7 Replies Latest reply on Jun 2, 2010 1:26 PM by David Simons

    Rotobrush to MASKS

    CharlesPeterson

      Ok,

       

      In the help file it says you can copy rotobrush properties as a MASK.

       

      How do you do this?

        • 1. Re: Rotobrush to MASKS
          Todd_Kopriva Level 8

          What it says in the Help document is this:

          "You can copy Roto Brush Path properties, and paste them into masks, shapes, and instances of the Paint effect, just like you can with other kinds of paths."

           

          That refers to the fact that you can copy the Roto Brush strokes' paths and paste them into mask path properties.

           

          However, I'm guessing that that's not what you're actually trying to do. I'm guessing that what you actually want is to take the transparency information that the Roto Brush effect creates as a matte and convert that to a mask that defines the same transparency information. To do that, you could use the Auto-trace command. The masks created by Auto-trace aren't usually what you want for conventional mask-animation rotoscoping work, though.

           

          So, the question is this: What are you trying to accomplish?

          • 2. Re: Rotobrush to MASKS
            CharlesPeterson Level 1

            This is what I am trying to do. Maybe I am mis-understanding the help file.

             

            After I use the rotobrush, is there anyway to convert that information to a masl, so you can tweak difficult areas?

             

            I am roto an actor in front of a blank monitor that is black. When he crosses over the screen, his shadow almost matches the same color on the monitor and rotobrush has a hard time in this area. It does fine else where.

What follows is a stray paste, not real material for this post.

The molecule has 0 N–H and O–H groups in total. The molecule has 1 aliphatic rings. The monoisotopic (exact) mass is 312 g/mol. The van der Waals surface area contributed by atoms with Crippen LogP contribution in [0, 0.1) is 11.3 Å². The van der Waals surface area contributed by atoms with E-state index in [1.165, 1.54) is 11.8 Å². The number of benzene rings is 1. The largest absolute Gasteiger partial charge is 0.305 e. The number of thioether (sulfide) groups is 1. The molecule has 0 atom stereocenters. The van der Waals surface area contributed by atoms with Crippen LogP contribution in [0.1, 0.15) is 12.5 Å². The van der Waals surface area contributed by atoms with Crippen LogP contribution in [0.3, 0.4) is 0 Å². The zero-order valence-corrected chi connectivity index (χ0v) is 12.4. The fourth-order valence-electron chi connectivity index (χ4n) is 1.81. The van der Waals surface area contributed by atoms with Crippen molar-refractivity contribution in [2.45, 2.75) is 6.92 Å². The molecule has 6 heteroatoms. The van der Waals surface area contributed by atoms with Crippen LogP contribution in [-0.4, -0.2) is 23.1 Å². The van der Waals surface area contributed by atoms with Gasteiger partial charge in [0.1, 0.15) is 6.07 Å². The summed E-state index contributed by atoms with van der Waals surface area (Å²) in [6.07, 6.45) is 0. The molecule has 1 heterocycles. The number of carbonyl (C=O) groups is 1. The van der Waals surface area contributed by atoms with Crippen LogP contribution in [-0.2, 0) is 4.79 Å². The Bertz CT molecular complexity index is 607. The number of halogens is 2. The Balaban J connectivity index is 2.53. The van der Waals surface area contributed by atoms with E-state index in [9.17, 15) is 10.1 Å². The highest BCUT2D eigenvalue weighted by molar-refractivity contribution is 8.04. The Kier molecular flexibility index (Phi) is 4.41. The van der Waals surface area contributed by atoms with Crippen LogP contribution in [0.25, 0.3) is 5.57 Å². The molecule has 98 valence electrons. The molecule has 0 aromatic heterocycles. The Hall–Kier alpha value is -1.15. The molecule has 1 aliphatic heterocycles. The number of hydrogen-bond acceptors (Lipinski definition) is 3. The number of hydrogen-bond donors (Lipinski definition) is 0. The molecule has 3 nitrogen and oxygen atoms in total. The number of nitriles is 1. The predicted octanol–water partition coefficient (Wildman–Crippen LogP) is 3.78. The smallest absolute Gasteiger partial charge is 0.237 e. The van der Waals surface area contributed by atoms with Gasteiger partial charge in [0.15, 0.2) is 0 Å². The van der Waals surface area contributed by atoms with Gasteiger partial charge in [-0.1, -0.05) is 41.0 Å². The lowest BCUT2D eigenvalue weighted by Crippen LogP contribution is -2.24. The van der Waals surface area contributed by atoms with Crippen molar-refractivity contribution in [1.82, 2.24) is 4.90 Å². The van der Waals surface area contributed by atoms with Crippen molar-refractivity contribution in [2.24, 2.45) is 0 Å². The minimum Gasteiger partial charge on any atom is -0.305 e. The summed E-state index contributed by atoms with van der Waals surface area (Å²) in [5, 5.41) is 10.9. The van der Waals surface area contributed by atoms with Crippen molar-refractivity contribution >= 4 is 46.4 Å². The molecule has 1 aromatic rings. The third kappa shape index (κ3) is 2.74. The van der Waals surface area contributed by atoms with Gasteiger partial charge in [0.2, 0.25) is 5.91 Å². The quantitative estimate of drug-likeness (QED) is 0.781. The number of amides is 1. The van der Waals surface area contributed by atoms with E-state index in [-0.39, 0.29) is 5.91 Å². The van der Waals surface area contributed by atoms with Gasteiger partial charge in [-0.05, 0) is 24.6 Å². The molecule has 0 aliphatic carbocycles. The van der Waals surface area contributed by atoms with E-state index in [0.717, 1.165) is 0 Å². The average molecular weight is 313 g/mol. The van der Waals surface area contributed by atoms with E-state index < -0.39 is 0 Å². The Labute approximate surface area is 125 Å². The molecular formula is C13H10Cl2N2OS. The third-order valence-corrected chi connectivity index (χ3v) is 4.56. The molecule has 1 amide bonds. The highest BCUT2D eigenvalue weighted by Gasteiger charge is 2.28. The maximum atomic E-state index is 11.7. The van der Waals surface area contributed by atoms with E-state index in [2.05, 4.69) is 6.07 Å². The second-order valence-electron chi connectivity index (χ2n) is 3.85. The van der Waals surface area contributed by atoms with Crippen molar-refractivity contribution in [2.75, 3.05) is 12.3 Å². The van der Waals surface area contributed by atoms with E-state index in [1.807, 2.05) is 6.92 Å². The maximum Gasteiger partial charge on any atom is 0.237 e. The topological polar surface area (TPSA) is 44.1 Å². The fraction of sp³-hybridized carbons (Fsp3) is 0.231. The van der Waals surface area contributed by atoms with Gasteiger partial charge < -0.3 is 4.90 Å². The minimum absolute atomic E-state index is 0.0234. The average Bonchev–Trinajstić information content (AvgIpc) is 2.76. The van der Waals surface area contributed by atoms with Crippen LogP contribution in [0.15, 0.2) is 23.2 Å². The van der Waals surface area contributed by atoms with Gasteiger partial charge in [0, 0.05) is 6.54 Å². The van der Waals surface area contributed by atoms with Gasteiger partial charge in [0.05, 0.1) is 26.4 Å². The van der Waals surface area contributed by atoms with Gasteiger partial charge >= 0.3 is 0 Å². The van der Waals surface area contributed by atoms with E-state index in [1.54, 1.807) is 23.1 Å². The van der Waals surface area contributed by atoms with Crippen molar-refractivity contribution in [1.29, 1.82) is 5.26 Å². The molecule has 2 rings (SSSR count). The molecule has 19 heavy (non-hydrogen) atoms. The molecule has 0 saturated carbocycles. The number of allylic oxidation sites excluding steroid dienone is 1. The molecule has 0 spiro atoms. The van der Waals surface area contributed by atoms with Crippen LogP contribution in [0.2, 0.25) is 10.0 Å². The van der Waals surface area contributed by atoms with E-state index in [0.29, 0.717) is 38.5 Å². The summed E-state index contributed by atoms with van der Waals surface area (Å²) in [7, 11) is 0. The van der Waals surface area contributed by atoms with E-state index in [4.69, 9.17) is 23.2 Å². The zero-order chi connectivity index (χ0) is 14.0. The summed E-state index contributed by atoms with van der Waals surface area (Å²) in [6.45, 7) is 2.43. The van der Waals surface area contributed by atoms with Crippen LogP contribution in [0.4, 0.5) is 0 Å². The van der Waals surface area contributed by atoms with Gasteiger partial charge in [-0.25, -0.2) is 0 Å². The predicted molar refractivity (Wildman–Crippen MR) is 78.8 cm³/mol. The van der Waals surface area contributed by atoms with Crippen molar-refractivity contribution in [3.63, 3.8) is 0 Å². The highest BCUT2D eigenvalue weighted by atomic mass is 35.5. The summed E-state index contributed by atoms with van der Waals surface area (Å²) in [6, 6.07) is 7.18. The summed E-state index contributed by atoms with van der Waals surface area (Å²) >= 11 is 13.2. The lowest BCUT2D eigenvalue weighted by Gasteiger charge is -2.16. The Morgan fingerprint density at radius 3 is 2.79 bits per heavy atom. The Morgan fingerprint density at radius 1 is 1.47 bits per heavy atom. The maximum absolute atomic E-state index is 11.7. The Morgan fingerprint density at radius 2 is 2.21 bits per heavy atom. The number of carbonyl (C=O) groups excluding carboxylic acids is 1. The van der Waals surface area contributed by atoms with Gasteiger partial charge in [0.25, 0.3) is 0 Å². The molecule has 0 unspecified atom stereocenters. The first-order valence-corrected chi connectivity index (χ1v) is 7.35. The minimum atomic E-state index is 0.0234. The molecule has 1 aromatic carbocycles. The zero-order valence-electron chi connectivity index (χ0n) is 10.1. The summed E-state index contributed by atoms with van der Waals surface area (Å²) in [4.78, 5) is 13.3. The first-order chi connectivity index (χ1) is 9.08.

So what I would like to do is that the rotobrush, convert it to a keyframe mask and make adjustments that way.

             

            Can you do that???

            • 3. Re: Rotobrush to MASKS
              Todd_Kopriva Level 8

              As I said in my previous message, you can use Auto-trace to make masks that trace around the alpha channel (matte) created by the Roto Brush effect. You could conceivably use these masks as you describe.

               

              However, what I'd do (based on what I'm picturing from your description), is create three different Roto Brush spans: one that includes the problematic duration and one before and one after. The only one that will be tricky is the problematic area. I'd use more corrective strokes for that time span to try to get things as close as I could, and then I'd at some point switch over to drawing some masks or using the Brush tool to paint on the alpha channel to do the cleanup work.

               

              In other words, I wouldn't try to convert the output of the Roto Brush effect to masks; I'd instead use masks on top of what I'd done with Roto Brush. This is very similar to the sort of rotoscoping cleanup that one almost always has to do with problematic areas during color keying work.

              • 4. Re: Rotobrush to MASKS
                Jeff Almasol Adobe Employee